4.) Why is it critical that the fight against corruption in Honduras continue? 

Corruption is at the heart of Honduras’s poor governance and security problems. Unchecked corruption keeps economic and political power within a small circle of elites, a number of whom work hand in hand with drug trafficking cartels. These ties to drug trafficking organizations extend to the highest levels of power: U.S. prosecutors have convicted President Hernández’s brother of trafficking cocaine. His trial included testimony concerning attempts by Sinaloa Cartel leader “El Chapo” Guzmán to deliver a $1 million bribe to President Hernández via his brother. 

Rampant graft drains state coffers, exacerbates inequality, and neuters the justice system. Corrupt networks protecting their land interests have made Honduras the most dangerous country in the world for environmental activists. 

All this has helped create desperate conditions spurring migration from Honduras: in the last three fiscal years, U.S. authorities have detained just under 400,000 unaccompanied children, families, and single adult migrants from Honduras at the southwest border—about 4 percent of the country’s population. 

5.) How has the U.S. government failed to support anti-corruption efforts in Honduras? 

Rhetoric by U.S. officials frequently paints the Hernández administration as a “strong partner” in the region on migration, security, and drug trafficking issues. But the emphasis on obtaining collaboration from Honduran authorities on the Trump administration’s inhumane migration policies—coupled with various other U.S. policy stances on Honduras—has been unhelpful in terms of advancing strong rule of law in Honduras and addressing issues like corruption that are driving migration.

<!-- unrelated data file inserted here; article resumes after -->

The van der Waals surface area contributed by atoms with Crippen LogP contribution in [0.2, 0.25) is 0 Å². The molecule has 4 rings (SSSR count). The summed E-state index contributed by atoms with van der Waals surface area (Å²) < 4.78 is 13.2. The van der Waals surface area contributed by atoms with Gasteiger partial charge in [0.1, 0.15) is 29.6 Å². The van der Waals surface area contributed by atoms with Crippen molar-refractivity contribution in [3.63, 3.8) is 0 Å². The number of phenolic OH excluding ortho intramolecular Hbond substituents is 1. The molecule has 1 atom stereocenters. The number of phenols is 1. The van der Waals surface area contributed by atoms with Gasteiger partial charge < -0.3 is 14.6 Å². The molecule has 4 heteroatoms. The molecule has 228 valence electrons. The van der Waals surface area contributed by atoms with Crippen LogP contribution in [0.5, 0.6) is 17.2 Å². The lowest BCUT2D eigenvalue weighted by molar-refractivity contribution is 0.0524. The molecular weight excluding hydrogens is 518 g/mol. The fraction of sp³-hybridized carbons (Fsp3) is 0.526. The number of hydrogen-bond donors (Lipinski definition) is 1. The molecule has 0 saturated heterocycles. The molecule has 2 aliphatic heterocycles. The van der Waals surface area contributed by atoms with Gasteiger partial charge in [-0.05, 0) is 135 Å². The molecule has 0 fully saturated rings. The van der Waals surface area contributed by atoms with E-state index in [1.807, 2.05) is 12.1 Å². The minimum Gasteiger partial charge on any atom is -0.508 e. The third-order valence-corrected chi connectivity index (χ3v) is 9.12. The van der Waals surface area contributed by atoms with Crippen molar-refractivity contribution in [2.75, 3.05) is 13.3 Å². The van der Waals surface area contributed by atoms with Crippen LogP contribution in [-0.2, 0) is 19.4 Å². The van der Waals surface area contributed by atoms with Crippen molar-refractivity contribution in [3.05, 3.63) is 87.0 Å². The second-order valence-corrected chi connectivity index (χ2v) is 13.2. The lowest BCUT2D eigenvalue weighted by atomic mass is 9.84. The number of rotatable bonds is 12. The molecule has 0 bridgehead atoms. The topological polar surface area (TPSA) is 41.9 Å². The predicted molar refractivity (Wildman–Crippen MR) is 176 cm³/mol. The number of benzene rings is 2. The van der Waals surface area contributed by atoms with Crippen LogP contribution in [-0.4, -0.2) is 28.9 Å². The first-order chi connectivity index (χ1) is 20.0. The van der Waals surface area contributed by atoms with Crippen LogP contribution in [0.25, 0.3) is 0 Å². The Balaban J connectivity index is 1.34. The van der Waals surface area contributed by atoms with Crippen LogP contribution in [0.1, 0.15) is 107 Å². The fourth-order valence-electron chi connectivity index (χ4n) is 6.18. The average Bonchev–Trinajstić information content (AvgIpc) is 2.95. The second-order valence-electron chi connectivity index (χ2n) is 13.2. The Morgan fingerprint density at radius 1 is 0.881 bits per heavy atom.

There are numerous examples of the Trump administration’s counter-productive and damaging approach. The U.S. government congratulating Hernández on winning the contested 2017 presidential election—despite recognition by the OAS that irregularities had taken place—sent an anti-democratic message to Honduras and the region. Directly after Hernández claimed victory, the U.S. State Department certified that Honduras was making progress on human rights, despite evidence of abuses committed by Honduran security forces in the post-electoral protests. 

The signing of an unworkable asylum agreement with Honduras, which will send asylum seekers from the U.S.-Mexico border back to a country that ranks among the four most violent in Latin America, came at the expense of pushing for stronger anti-corruption efforts. Moments such as President Trump praising Hernández, even as the case against Hernández’s brother revealed the depth of drug-fueled corruption in the country, appeared to signal that the U.S. government is prioritizing acquiescence to a harmful anti-migrant agenda, rather than addressing the systemic corruption that is driving migration. The Trump administration cutting foreign assistance programs to Honduras also undercuts the U.S. government’s interest in tackling the conditions—weak institutions, poverty, insecurity, and climate change—that are forcing people to leave their homes and journey north.

6.) What should the U.S. government do to support anti-corruption efforts?

The U.S. government has a fundamental interest in building a stable, prosperous Honduras, and initiatives like the MACCIH are a critical tool for doing so. The bipartisan support from Congress for a “clean” renewal of the MACCIH’s original mandate should be complemented with diplomacy and rhetoric that makes clear that the U.S. government strongly supports the fight against corruption in Honduras. Another important tool could be the use of the Global Magnitsky Act and other tools to sanction corrupt officials in Honduras, which would send a strong message that those engaging in corruption and working to subvert the rule of law can expect to pay a real price. 

The fight against corruption in Honduras is entering a critical moment. Without an extension of the original 2016 mandate of the MACCIH, and without strong international pressure denouncing the regressive legislative agenda pushed by the Honduran Congress, there is a high risk that effective anti-corruption efforts could suffer a fatal blow.